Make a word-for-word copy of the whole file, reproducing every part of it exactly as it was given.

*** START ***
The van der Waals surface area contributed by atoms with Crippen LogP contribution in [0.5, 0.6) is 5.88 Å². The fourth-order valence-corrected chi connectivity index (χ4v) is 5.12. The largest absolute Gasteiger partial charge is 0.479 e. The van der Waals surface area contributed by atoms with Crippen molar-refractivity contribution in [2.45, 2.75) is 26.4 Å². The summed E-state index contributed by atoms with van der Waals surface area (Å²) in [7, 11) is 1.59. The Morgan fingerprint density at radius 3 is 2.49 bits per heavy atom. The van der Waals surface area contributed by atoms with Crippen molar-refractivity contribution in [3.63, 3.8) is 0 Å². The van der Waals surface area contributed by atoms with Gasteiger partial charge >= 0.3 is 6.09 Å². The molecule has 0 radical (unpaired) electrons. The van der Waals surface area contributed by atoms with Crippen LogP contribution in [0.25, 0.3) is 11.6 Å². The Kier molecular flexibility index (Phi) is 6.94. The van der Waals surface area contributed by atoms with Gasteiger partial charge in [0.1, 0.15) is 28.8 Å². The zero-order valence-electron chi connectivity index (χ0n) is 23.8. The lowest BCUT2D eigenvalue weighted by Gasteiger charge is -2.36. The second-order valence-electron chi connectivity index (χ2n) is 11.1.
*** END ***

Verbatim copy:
The van der Waals surface area contributed by atoms with Crippen LogP contribution in [0.5, 0.6) is 5.88 Å². The fourth-order valence-corrected chi connectivity index (χ4v) is 5.12. The largest absolute Gasteiger partial charge is 0.479 e. The van der Waals surface area contributed by atoms with Crippen molar-refractivity contribution in [2.45, 2.75) is 26.4 Å². The summed E-state index contributed by atoms with van der Waals surface area (Å²) in [7, 11) is 1.59. The Morgan fingerprint density at radius 3 is 2.49 bits per heavy atom. The van der Waals surface area contributed by atoms with Crippen molar-refractivity contribution in [3.63, 3.8) is 0 Å². The van der Waals surface area contributed by atoms with Gasteiger partial charge >= 0.3 is 6.09 Å². The molecule has 0 radical (unpaired) electrons. The van der Waals surface area contributed by atoms with Crippen LogP contribution in [0.25, 0.3) is 11.6 Å². The Kier molecular flexibility index (Phi) is 6.94. The van der Waals surface area contributed by atoms with Gasteiger partial charge in [0.1, 0.15) is 28.8 Å². The zero-order valence-electron chi connectivity index (χ0n) is 23.8. The lowest BCUT2D eigenvalue weighted by Gasteiger charge is -2.36. The second-order valence-electron chi connectivity index (χ2n) is 11.1.